Monday was the first day on campus. Katie and I were introduced to the university cafeteria, called Mensa, which serves much better food than any of UA's dining halls. We were shown around the lab and the break room which was very well equipped with a coffee maker, designated chocolate and beer fridges, and liquor cabinet. The rest of the day was mostly a blur of new names that had to be repeated several times over the next few days before they stuck.
Day two was by far more exciting because... it snowed!!! As I was getting ready at the apartment I noticed that the skylight in my living room was completely covered with fresh powder. Like any good Southern girl used to mild winters, I immediately hopped into my rain boots and spent the next hour walking around the town and building a miniature snow man. Even though I had to blow-dry my hair a second time and couldn't feel my fingers for a while, it was more than worth it. Luckily Katie and I still had to register for classes, so when we got to JGU we got to walk across campus three times through the snow. The rheingau region of Germany typically has very moderate weather, so the Germans weren't used to either and were just as fascinated by it as I was. Snow men popped up all over campus throughout the day and took the rest of the week to melt. It turned out unfortunately to be an isolated incident, and the next two months were just cold and overcast.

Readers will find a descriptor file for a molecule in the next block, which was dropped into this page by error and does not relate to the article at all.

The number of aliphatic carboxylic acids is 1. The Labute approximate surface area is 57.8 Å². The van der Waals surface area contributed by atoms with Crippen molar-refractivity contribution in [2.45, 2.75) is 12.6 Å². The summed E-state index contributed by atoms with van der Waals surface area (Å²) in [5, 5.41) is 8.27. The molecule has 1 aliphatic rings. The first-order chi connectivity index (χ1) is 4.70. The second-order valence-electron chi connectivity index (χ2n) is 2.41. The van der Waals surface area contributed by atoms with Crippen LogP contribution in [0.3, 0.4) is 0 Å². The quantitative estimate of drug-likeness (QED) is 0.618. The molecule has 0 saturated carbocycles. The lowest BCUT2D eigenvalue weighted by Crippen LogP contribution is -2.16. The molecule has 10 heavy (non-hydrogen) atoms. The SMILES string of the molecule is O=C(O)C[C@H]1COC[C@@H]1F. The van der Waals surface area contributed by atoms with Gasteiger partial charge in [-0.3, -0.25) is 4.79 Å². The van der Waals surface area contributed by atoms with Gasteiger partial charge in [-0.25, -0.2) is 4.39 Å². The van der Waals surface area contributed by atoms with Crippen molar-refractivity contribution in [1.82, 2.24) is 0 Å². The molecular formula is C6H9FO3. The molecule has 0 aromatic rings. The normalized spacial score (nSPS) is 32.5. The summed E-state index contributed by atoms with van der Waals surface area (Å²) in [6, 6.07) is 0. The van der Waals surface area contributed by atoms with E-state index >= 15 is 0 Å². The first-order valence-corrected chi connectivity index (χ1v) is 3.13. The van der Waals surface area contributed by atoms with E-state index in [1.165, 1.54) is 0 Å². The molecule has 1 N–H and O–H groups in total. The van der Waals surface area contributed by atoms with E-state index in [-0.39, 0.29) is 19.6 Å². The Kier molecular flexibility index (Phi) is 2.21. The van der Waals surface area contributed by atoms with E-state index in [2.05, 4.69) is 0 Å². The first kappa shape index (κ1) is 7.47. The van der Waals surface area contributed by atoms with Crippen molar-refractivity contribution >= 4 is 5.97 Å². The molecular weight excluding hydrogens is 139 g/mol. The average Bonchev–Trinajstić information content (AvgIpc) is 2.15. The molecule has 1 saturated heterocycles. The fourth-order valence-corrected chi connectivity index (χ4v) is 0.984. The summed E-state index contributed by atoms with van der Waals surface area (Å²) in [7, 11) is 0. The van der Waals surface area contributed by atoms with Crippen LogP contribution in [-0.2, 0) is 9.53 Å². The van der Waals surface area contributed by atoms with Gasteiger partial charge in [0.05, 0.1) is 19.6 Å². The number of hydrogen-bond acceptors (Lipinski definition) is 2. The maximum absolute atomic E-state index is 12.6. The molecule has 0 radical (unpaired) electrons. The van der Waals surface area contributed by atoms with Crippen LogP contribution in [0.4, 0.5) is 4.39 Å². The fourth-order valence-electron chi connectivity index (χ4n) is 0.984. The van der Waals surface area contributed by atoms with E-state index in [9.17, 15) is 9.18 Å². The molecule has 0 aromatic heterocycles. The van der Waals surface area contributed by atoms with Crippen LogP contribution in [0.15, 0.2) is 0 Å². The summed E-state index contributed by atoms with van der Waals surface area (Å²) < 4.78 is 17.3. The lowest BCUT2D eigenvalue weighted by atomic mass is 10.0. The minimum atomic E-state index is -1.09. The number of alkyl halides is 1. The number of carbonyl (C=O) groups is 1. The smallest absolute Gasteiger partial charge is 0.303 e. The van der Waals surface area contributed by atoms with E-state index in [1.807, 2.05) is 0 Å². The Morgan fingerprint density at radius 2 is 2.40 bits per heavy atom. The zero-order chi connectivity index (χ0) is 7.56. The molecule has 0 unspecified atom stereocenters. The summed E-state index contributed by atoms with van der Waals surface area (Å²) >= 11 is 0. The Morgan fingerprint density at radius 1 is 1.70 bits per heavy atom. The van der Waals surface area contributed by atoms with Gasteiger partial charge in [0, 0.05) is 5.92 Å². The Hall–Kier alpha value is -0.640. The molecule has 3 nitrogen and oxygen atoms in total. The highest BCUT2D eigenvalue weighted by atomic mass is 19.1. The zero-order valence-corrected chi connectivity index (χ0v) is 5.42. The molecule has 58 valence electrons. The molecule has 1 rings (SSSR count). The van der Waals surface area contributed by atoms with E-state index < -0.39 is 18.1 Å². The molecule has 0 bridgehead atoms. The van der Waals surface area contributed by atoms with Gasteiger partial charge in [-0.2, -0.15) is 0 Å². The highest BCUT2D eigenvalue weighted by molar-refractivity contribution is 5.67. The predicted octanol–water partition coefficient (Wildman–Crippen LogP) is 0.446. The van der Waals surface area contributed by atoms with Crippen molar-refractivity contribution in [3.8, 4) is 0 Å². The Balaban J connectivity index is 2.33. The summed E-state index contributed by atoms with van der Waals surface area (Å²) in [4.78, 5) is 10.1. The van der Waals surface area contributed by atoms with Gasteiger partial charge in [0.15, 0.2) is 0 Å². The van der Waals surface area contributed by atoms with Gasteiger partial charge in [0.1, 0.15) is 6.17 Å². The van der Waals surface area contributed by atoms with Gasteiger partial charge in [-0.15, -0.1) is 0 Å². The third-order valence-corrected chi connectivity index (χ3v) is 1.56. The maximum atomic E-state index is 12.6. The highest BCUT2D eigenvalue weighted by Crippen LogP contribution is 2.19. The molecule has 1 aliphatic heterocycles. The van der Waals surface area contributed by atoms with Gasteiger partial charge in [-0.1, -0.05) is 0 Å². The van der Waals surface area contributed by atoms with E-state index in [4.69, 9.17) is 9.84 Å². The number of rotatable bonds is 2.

On the third day Katie and I braved the public transportation system for the first time. It took an hour, two trains, and a street car to get to the JGU campus. I was shocked to see elementary school-aged children riding the train alone, and quickly learned how independent and responsible German children are raised to be. More culture shocks came in the form of apothekes (drug stores), the only place to get any kind of medicine, even over-the-counter painkillers; grocery stores with very little cheddar cheese and peanut butter; and cigarette smoke everywhere. I mean everywhere.